We recently fielded a couple of questions about Social Enterprises. This is not an area in which we have any experience so we approached practitioner Tricia Fitzgerald to elucidate. She has provided the following comment.
(To find out more contact Tricia through her website: http://www.fitzgerald.org.nz/ )
Motivated by a long-term vision to address need but constrained by a lack of resources, not-for-profits seek to strengthen their financial sustainability. Consequently, many not-for-profits are drawn to increase their autonomy and fiscal resilience by developing commercial revenue streams and thereby supplementing their resources available from government and the public.
The academic and practitioner literature around social enterprise is relatively recent, but has grown rapidly in the past twenty years. Social enterprise is defined in New Zealand as an organisation which has a social mission and derives a substantial portion of its income from trade and reinvests the majority of its profit in the fulfilment of its mission (Department of Internal Affairs, 2013). The inherent focus in this definition on generating earned income reflects the interest of not-for-profits in using social enterprise primarily as a means to increase their financial self-sufficiency and thereby achieve their social purpose. It is the holding of dual social and commercial purposes that is new for the not-for-profit.
Social enterprise is idealised as being more entrepreneurial, market-oriented and efficient than either public sector organisations or not-for-profits, and more collaborative and ethically aware than the commercial sector. While some see this hybrid organisational form as potentially being the engine of economic reform, others see it as a naïve and unproven method to address social issues. Fitzgerald & Associates takes the view that social enterprise is a useful hybrid that blends social and commercial characteristics to produce sustainable social value, but is not a universal remedy for all social challenges.
In practice, successful social enterprises typically have a saleable product or service and a market that pays for it. They are likely to have an entrepreneurial culture and engage with a diverse range of customers and stakeholders who support the social enterprise. Fundamental social and ethical values lead the organisation’s development and are somehow reconciled with profit seeking. Access to resources for investment are needed at various stages of business growth and leadership, and business skills are in place to deal with the operational complexity of blending the social and commercial aspects of the organisation.
Although many writers reserve the term ‘social enterprise’ for a stand-alone hybrid organisational model, social enterprises can and do exist within not-for-profits. With their existing social missions, infrastructure and networks, not-for-profits might be considered useful conduits for innovative social enterprises that adopt some form of commercial activity to generate revenue in pursuit of social goals. In New Zealand, for example, more than two-thirds of social enterprises are within or run by not-for-profits (Department of Internal Affairs, 2013).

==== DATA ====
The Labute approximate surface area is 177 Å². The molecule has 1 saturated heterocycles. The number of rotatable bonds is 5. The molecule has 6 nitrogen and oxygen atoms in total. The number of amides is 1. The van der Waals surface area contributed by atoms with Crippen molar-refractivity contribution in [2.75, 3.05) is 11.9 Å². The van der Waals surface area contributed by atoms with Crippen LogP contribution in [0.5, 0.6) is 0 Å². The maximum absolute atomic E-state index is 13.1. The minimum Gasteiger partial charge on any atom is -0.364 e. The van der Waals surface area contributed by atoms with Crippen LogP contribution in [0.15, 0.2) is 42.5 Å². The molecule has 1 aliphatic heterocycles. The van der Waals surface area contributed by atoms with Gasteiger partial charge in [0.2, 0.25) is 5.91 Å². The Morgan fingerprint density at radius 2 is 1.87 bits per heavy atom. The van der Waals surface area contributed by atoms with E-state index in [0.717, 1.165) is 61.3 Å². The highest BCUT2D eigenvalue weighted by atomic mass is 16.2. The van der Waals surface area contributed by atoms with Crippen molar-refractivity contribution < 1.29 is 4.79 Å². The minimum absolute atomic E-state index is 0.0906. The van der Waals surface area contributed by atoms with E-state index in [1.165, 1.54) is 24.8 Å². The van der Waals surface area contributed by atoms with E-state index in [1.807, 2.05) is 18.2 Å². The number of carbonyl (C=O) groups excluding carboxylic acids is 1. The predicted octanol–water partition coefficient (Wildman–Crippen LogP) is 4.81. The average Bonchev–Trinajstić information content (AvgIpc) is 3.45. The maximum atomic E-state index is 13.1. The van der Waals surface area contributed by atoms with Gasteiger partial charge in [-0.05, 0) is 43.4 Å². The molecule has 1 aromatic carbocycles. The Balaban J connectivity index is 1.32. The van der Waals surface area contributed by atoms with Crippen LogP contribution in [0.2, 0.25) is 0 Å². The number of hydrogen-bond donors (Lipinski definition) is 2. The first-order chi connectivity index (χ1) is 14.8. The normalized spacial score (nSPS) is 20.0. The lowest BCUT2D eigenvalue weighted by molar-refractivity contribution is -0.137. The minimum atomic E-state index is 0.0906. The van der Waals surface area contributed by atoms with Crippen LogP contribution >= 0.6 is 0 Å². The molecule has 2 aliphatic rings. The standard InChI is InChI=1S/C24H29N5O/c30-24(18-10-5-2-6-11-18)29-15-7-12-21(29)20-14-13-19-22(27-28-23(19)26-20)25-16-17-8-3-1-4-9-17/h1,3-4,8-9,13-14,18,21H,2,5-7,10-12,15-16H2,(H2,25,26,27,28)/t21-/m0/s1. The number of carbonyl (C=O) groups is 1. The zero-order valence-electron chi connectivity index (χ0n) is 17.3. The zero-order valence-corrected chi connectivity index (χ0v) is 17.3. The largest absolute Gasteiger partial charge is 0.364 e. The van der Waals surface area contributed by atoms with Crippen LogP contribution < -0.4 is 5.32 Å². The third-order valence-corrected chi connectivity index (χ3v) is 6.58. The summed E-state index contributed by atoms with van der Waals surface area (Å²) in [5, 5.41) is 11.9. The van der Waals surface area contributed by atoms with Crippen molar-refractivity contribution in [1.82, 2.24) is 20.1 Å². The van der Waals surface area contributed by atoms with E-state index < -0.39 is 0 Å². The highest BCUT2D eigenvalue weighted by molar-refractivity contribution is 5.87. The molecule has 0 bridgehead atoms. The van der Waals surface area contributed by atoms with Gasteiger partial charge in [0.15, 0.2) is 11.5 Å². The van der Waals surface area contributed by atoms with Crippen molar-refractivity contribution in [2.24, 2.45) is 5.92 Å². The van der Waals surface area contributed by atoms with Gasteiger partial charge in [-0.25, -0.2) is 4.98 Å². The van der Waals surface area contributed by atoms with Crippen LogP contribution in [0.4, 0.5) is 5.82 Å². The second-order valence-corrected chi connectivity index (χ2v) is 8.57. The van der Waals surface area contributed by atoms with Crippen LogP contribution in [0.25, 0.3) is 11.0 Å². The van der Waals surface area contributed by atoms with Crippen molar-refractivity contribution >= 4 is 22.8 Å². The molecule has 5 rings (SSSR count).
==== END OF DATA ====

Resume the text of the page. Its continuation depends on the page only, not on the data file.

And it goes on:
However, there is still much to learn to fully understand how, within the context of not-for-profits, social enterprises might be successfully generated. There is some evidence that this adjustment is a challenging one. Holding strong values of participation in a social mission, sharing, mutuality and fairness, not-for-profits are electing to develop a business that requires investment, is market and customer-focused, competitive, adaptive and risk-taking. The potential for conflict between these ways of working is high.
While it is likely that many not-for-profits have considered this option, relatively few may be commercially successful. The disruptive challenges of incorporating commercial innovative processes to diversify funding efforts may be underestimated. Despite the fact that US and European not-for-profits already earn around half their income from fees and other business activity, not-for-profits are still perceived as inexperienced in starting and running competitive commercial businesses.
Because not-for-profits could be critical to the growth of the social enterprise sector, further learning has been recently undertaken on how this can be achieved. This involved comparative research between commercial and social organisations to see where the differences and similarities lie, how social enterprises manage to incorporate aspects of both organisations and how the successful development of a social enterprise might be achieved by not-for-profits.
Establishing a social enterprise requires not-for-profits to somehow incorporate the different logics or technologies, rules, assumptions and skills of commercial organisations, usually at the same time they are continuing to manage their social services. Incorporating very different commercial logics within the not-for-profit requires an important and substantial paradigmatic shift.